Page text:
Dispatches: The Moth Revolution: Stories of Change

By Geoff Wisner

PEN World Voices Festival

Great writers are not necessarily great storytellers. They are, after all, people who spend a great deal of time alone. But some of them are, and The Moth exists to showcase this rare breed. The Moth's events bring together famous and the not-so-famous authors in combinations you won't likely see otherwise.

In good PEN Festival fashion, these combinations are subject to change. Last night's event featured Petina Gappah, Laszlo Garaczi, and Salman Rushdie, as advertised, but Salwa Al Neimi and Jonathan Ames were replaced by Boris Timanovsky and Bokara Legendre, the violinist was replaced by an accordionist, and writer and comedian Tom Shillue was added as host. (Shillue began with his own rather touching story, about growing up in Norwood, Massachusetts, with a teddy bear named John Michael and a father he was afraid to talk to until he was twelve.)

Boris Timanovsky, though his bio admits to no published work, made a strong start to the evening with a tale about pen pals and deception. Posing as a young friend so as not to disappoint the boy's female pen pal, Timanovsky reflected on how much easier it was not to have to answer the tough questions of women his own age: questions like What happened to your previous relationships? What are your true intentions? and Are you really divorced or only separated? So much easier to say that your favorite color is blue, you have a pet parrot that sits on your shoulder, and you want to grow up to be a sea captain.

Petina Gappah and Bokara Legendre told stories set in Zimbabwe and Nepal. Since these are the only two countries in the world where I have spent a month or more, I felt strangely worldly listening to them.

Gappah, whose story collection An Elegy for Easterly has just appeared in England and will soon be published here, spoke of growing up in the years when Salisbury, Rhodesia, was transformed into Harare, Zimbabwe. African girls like her, newly ensconced in formerly all-white schools, were discovering Marmite and singing songs (without grasping the significance) about the Pioneer Column that took their people's land a hundred years before.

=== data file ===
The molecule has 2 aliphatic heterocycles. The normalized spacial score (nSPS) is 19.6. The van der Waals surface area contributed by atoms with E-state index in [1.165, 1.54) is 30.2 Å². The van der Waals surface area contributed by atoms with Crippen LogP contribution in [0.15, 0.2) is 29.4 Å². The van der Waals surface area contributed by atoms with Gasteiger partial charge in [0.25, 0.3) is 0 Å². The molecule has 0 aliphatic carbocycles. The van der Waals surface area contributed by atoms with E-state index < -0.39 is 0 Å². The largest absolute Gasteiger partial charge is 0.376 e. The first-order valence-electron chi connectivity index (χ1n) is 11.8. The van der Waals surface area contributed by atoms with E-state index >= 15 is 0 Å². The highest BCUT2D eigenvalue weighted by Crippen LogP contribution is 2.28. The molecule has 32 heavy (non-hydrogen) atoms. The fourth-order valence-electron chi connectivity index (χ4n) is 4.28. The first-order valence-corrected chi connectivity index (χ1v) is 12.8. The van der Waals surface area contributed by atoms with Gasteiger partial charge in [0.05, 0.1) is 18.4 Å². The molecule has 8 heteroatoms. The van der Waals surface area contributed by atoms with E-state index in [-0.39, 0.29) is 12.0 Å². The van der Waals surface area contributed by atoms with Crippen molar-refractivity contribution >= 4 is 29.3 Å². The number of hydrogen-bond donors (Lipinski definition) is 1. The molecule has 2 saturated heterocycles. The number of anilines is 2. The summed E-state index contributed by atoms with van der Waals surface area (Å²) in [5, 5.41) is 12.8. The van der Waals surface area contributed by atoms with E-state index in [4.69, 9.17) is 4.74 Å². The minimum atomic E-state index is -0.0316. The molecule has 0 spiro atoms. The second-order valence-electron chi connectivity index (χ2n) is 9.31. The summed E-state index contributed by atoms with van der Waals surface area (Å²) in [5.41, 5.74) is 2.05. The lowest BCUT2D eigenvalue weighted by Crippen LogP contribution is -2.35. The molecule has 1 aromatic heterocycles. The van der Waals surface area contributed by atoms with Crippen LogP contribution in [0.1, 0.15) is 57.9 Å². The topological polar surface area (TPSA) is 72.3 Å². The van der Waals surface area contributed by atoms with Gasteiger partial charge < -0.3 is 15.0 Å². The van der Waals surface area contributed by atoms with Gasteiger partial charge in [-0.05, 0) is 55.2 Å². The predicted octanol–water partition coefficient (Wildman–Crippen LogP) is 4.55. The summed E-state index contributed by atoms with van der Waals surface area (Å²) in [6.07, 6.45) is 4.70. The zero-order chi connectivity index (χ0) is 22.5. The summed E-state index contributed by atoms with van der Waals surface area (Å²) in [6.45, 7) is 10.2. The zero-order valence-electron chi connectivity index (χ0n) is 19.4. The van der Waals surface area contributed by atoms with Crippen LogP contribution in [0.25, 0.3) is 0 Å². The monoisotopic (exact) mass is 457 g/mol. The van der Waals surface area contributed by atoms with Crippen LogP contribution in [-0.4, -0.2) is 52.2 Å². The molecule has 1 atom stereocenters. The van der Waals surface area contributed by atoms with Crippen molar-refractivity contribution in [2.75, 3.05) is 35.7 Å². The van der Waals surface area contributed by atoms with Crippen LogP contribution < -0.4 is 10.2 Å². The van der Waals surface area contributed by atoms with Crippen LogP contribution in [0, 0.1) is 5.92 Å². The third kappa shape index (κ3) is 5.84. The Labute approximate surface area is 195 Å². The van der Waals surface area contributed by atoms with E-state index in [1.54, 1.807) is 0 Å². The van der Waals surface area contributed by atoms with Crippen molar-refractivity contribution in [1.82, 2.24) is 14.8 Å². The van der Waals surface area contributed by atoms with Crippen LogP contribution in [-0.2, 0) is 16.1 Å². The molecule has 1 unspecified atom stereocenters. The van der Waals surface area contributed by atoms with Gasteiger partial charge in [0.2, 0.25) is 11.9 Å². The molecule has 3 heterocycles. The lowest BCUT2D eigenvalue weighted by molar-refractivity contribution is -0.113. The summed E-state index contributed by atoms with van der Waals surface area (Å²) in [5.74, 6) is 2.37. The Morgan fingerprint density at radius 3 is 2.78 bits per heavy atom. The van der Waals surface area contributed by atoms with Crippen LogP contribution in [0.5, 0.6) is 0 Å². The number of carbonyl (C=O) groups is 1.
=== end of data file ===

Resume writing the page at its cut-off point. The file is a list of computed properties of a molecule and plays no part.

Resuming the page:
Legendre recalled a long-ago visit to Kathmandu when, dressed in two-inch gold heels and a caftan of chiffon, she made her way over fence rails and through fields strewn with cow patties in order to crash the coronation of the king of Nepal. She then headed for the mountains, where she met Sir Edmund Hillary and drank gin with him (from an empty hand-lotion bottle).

Though each story was meant to last only ten minutes or so, the event began an hour and a half later than advertised, and proceeded at a leisurely pace. I was a little too drowsy to grasp all of Laszlo Garaczi's story, especially as it unwound one sentence at a time through his translator. But I enjoyed his description of the http://www.time.com/time/specials/2007/article/0,28804,1658545_1658533_1658030,00.html ">Trabant, an East German car unique in being made of papier-mâché, and how a friend of a friend who parked one in the countryside returned to find it half-eaten by pigs.

Finally Salman Rushdie invited us to cast our minds back twenty-three years to a time when he had more hair and his body was lean and taut ("something like Brad Pitt"). Rushdie was struggling with a novel when he accepted an invitation to attend a revolution. The invitation came at the Met's Temple of Dendur, from the compañera of Daniel Ortega, a woman whom Nicaraguans "loathed preemptively" for an unforgivable thing she hadn't even done yet.

Rushdie described (as he did in The Jaguar Smile) a country ravaged by poverty, earthquakes, and the paranoid hostility of the United States, "a larger country to the north." Nearly everyone in Nicaragua was a poet, nearly everyone Rushdie met seemed to have slept with everyone else, and the Ministry of the Interior was housed in an ex-supermarket. Determined to act like a serious journalist, Rushdie insisted on visiting a remote road where a busload of children had been blown up by a landmine. Once there, common sense set in.

"Do you have any way of telling whether there is a landmine in the road?" he asked a guide.

"Oh yes," the man replied. "There is a very big bang."

Rushdie returned to London and found his writer's block was overcome. He knew how to finish his novel. And so he completed and published The Satanic Verses, and his troubles were over.

Geoff Wisner is the author of A Basket of Leaves: 99 Books That Capture the Spirit of Africa, which discusses books from every African country. He also blogs at www.geoffwisner.com.


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